Beyond the Identification of Transcribed Sequences: Functional and Expression Analysis

9th Annual Workshop, October 28-31, 1999

Co-sponsored by the U.S. Department of Energy


CLIFTON

Comparison of completed genomes to sample sequences of related genomes

Sandra W. Clifton(1), Michael McClelland(2), Webb Miller(3), William R. Pearson(4), Aaron J. Mackey(4), and Richard K. Wilson(1)

1Genome Sequencing Center, Wash Univ School of Medicine, St. Louis, MO, USA
2SKCC, San Diego, California, USA
3Dept Computer Science & Engineering, Penn State Univ, University Park, PA, USA
4Dept of Biochemistry, University of Virginia, Charlottesville, Virginia, USA

Complete genomes provide a useful framework for organizing and analyzing partial sequences from related genomes. A sample consisting of 2X or 3X genome equivalents gives coverage of over 90% of the genome in which more than 99% of all ORFs over 500 bases in length should be represented by a fragment of at least 100 bases. Information on the presence of shared ORFs and partial identities of unique ORFs can be obtained at a fraction of the cost of complete sequencing.

To determine the utility of sample sequences, we have collected data from two Enterobacteria, Salmonella paratyphi A (SPA), and a clinical isolate of Klebsiella pneumoniae (KPN). These strains are of interest as human pathogens and for understanding enterobacterial evolution. SPA is very closely related to the completed Salmonella genomes, whereas, KPN is a sister clade of Salmonella and Escherichia. Over 10 million bases of raw sequence, representing between 2X and 3X genome equivalents, were collected from both SPA and KPN, which melded to 4,384 kb and 5,084 kb, respectively.

For Enterobacteriaceae, the E. coli K12 genome (ECO) is completely sequenced [U.Wisconsin] and the genomes of Yersinia pestis (YPE), Salmonella typhi (STY) [Sanger Center] and S. typhimurium LT2 (STM)[Wash. U., http://genome.wustl.edu/gsc/bacterial/salmonella.shtml] are soon to be completed. The ECO sequence has been aligned to the available sequence from each of STM, STY, SPA, KPN, YPE, and Vibrio cholera. These alignments can be viewed as a "percent identity plot" or PIP, in which percent identities of ungapped matches are shown in the Y-axis for each pairwise comparison. Deletions in the sampled genomes and the sites of rearrangements and of significant insertions are visualized in color. The alignments can be queried with any named ECO gene and the corresponding region is visualized in multiple genomes, simultaneously. Matching sequences in each aligned genome, associated with the reference gene and flanking regions, are automatically made available.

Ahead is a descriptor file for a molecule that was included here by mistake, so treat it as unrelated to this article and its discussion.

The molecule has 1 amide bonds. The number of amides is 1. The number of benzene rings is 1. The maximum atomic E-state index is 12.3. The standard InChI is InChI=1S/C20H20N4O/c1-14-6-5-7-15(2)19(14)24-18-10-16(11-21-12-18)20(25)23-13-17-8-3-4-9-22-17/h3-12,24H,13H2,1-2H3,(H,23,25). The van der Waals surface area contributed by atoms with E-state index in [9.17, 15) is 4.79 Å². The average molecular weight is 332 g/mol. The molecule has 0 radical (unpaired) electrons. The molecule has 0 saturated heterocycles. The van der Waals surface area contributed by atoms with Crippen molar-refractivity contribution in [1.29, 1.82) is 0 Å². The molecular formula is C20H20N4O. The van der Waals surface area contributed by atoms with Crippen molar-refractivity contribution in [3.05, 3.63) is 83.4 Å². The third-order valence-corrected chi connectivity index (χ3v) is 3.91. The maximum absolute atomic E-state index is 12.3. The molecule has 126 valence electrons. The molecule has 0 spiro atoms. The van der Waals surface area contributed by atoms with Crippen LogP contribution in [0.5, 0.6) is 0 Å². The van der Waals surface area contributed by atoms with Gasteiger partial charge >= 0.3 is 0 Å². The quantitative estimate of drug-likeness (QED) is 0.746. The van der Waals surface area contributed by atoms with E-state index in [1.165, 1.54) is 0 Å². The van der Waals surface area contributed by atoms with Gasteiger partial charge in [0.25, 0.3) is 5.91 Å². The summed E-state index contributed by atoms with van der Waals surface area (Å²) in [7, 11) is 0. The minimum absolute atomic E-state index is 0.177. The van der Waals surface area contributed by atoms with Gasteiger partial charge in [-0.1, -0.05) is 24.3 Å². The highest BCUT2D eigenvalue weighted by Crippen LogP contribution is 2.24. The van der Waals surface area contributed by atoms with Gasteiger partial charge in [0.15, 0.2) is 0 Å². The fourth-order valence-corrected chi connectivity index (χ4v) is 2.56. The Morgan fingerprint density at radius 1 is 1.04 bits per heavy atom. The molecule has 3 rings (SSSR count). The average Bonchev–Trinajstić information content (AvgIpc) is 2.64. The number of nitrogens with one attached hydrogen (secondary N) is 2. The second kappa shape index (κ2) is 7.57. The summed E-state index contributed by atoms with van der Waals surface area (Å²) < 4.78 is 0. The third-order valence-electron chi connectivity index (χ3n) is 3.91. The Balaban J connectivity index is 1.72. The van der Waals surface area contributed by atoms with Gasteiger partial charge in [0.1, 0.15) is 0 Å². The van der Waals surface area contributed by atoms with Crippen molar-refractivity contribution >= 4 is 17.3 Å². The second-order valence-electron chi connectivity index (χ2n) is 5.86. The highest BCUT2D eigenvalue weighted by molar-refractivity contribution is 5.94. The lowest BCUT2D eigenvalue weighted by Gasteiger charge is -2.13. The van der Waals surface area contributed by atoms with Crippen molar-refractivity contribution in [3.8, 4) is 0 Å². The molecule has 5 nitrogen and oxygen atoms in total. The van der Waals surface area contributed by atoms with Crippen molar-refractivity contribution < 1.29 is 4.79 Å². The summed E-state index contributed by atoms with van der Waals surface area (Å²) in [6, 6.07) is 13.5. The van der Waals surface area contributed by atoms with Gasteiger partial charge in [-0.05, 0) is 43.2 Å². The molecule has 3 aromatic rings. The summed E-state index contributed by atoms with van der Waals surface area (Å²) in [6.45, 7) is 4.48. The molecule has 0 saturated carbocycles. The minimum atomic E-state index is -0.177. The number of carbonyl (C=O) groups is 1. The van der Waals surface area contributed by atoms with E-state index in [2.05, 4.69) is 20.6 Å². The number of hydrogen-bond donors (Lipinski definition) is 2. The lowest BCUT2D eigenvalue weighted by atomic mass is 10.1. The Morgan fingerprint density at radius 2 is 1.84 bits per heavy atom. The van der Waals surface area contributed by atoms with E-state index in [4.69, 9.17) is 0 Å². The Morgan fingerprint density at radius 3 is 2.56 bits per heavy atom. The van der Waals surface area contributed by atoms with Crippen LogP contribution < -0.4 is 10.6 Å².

Unique portions of the complete and sampled genomes were identified with the FASTX and TFASTX programs. To search for unique regions and potential rearrangements in the sampled genomes, each sampled sequence is compared to the E. coli proteome using FASTX and the complete E. coli proteome is compared against partially sequenced genome databases using the TFASTX program. We present lists of (a) all ORFs found in ECO for which orthologues are apparently absent in the STM, SPA, or KPN samples,(b) sequences over 400 bp in length that are found in one or more of STM, SPA or KPN, but are absent in ECO. The best homologues of these "unique" regions are determined from other sequence databases, including incomplete genomes deposited at NCBI.


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